“No,” Kevin said again, looking back to the house. “No, his home life was not bad. But she’s…jealous.”

“Jealous?” I demanded. “She didn’t sound jealous.”

“She was, though.” Kevin said. “Not angry or hateful. Just…resentful. I wonder when their parents died.”

“His parents are dead?”

“He told me,” Kevin said, looking far away. “He mentioned a sister. And a brother. But I didn’t know he’d lived right here in the city. He never went home, as far as I could tell.”

I thought over the woman’s grudging words. “What magic school?”

“I don’t know. He never spoke of it.”

“Which one do you think?”

Kevin eyed me. “Which one does the Speaking tell you?”

I flushed. I had forgotten, as much as one could with the world spinning around them. I was leading this Quest, not him. As much as I wanted to dump this whole thing in his very capable hands, I couldn’t.

“Are you jealous?” I asked.

He twisted to frown at me. “What do you mean?”

“Are you jealous of Strenton?” I was getting icy vibes off him again. Why did his mood swing so much? Was it the magic in him?

Kevin thought for a long time. “No,” he said finally. “I used to be. Who wouldn’t, with the kind of power Strenton could control? I wanted that myself, his power, his control, his ability. He had it naturally. I had to learn, to struggle.”

He shrugged. “I’m going to drive. The nearest school I know of is down in Texas. We’ll head there until you feel otherwise.”

I nodded absently, trying not to stare at him while I examined him.

He drove absently, his eyes fixed on the road. I couldn’t help but comparing the two men, the two magic people I had known anywhere near my age.

They were both taller than me, about the same height and build. They both had brown hair, even, tanned features. Kevin tended more toward boyish, while Jeff had hard lines in his face, angles and planes. Their eyes were different, of course, but they each had a clear, brilliant quality, like something inside was trying to spill out, shining and bright.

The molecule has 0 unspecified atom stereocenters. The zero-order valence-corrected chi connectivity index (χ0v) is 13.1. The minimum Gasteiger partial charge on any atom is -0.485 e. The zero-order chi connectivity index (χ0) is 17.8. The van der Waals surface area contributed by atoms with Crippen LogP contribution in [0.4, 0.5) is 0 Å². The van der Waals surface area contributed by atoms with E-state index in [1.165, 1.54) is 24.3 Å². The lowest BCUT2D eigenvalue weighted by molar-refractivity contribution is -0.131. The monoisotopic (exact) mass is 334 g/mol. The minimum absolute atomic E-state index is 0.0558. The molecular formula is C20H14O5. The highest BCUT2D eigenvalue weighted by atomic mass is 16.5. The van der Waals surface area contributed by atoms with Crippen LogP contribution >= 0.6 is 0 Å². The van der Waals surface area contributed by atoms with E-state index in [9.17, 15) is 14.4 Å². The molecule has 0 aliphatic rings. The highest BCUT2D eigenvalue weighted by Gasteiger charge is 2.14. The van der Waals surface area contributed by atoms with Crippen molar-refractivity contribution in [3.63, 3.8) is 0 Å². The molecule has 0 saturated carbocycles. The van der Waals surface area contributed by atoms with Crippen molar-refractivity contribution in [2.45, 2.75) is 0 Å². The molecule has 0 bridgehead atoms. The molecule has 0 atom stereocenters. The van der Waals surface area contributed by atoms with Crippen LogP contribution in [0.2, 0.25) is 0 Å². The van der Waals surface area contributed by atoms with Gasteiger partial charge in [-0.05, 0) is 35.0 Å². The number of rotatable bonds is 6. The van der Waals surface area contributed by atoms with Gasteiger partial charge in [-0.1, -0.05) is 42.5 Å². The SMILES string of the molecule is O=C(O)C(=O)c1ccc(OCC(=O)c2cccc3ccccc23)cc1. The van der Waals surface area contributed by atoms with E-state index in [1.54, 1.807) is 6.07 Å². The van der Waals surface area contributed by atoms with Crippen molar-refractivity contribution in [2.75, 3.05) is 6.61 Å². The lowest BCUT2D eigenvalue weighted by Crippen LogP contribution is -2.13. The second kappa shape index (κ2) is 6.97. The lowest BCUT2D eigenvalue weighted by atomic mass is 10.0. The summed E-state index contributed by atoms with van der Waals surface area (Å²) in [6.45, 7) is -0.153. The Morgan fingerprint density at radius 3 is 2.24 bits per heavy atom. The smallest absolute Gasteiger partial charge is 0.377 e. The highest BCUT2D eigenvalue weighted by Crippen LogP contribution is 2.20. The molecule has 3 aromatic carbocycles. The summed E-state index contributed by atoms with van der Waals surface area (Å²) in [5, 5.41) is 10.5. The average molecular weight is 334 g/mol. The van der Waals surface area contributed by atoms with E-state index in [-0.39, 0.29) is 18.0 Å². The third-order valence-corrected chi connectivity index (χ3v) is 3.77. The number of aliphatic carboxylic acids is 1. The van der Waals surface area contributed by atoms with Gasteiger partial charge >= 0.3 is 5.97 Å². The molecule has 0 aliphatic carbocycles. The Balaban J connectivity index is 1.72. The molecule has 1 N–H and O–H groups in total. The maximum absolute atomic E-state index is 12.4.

I had never noticed how dull brown my own eyes were until I looked into Kevin’s. I’d heard the phrases ‘dulled eyes’ and ‘bright eyes.’ But for him it was actually true. You could almost see the magic glowing in him, sparkling under his skin. I shivered.

“Cold?” Kevin asked. He wiggled the thermostat around. “Put it where you like.”

“I’m fine,” I mumbled.

I didn’t like the silence between us. So, naturally I tried to fill it and set about making myself awkward.

“When did you first find out you were magic?” I asked him, blushing a little.

He shrugged. “I don’t remember not being magic.” He said. “My earliest memories have magic in them.”

“I’m sure your mother loved that,” I said dryly.

Kevin laughed a little. “Yeah. My sisters, too.”

“How many siblings?”

“Five. All girls. I’m the youngest.”

I winced. “Oof. Sorry.”

He peered at me. “Why?”

“I was a teenage girl once,” I reminded him. “Sorry.”

He laughed for real this time, relaxing. “You’re still a teenager, technically.”

I grumped about that.

He peered at me again. “You are eighteen, right?”

I nodded. “Yeah, why?”

He made a face. “I don’t want to get arrested for kidnapping, that’s why.”

“How old are you?” I asked.


“When’s your birthday?”

“March 31st.”

I hummed thoughtfully. “So you’re an Aries.”

“A what?”

“Your sign. You’re an Aries.” I scowled. “Maybe I shouldn’t have asked you. I’m a Scorpio. We won’t get along.”

Kevin turned to me, his mouth open. Then he roared with laughter until tears were running down his face. He actually pulled to the shoulder and leaned against the steering wheel, wheezing.